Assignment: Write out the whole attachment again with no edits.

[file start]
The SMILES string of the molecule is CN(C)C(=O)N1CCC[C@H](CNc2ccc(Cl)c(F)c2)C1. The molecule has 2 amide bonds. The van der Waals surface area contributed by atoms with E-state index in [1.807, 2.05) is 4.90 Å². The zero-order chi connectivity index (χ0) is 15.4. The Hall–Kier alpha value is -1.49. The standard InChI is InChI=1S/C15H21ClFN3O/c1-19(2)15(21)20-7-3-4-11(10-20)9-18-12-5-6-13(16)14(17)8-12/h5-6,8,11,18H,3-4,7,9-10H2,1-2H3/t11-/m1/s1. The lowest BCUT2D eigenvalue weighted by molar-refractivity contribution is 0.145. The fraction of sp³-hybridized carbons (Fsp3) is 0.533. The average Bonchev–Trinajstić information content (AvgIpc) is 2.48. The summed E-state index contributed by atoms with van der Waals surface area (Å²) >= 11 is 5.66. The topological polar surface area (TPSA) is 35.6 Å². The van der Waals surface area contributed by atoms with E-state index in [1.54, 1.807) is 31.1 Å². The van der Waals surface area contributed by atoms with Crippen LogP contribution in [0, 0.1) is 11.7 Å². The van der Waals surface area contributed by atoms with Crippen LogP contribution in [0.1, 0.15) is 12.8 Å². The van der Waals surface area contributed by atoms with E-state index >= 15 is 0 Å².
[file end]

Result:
The SMILES string of the molecule is CN(C)C(=O)N1CCC[C@H](CNc2ccc(Cl)c(F)c2)C1. The molecule has 2 amide bonds. The van der Waals surface area contributed by atoms with E-state index in [1.807, 2.05) is 4.90 Å². The zero-order chi connectivity index (χ0) is 15.4. The Hall–Kier alpha value is -1.49. The standard InChI is InChI=1S/C15H21ClFN3O/c1-19(2)15(21)20-7-3-4-11(10-20)9-18-12-5-6-13(16)14(17)8-12/h5-6,8,11,18H,3-4,7,9-10H2,1-2H3/t11-/m1/s1. The lowest BCUT2D eigenvalue weighted by molar-refractivity contribution is 0.145. The fraction of sp³-hybridized carbons (Fsp3) is 0.533. The average Bonchev–Trinajstić information content (AvgIpc) is 2.48. The summed E-state index contributed by atoms with van der Waals surface area (Å²) >= 11 is 5.66. The topological polar surface area (TPSA) is 35.6 Å². The van der Waals surface area contributed by atoms with E-state index in [1.54, 1.807) is 31.1 Å². The van der Waals surface area contributed by atoms with Crippen LogP contribution in [0, 0.1) is 11.7 Å². The van der Waals surface area contributed by atoms with Crippen LogP contribution in [0.1, 0.15) is 12.8 Å². The van der Waals surface area contributed by atoms with E-state index >= 15 is 0 Å².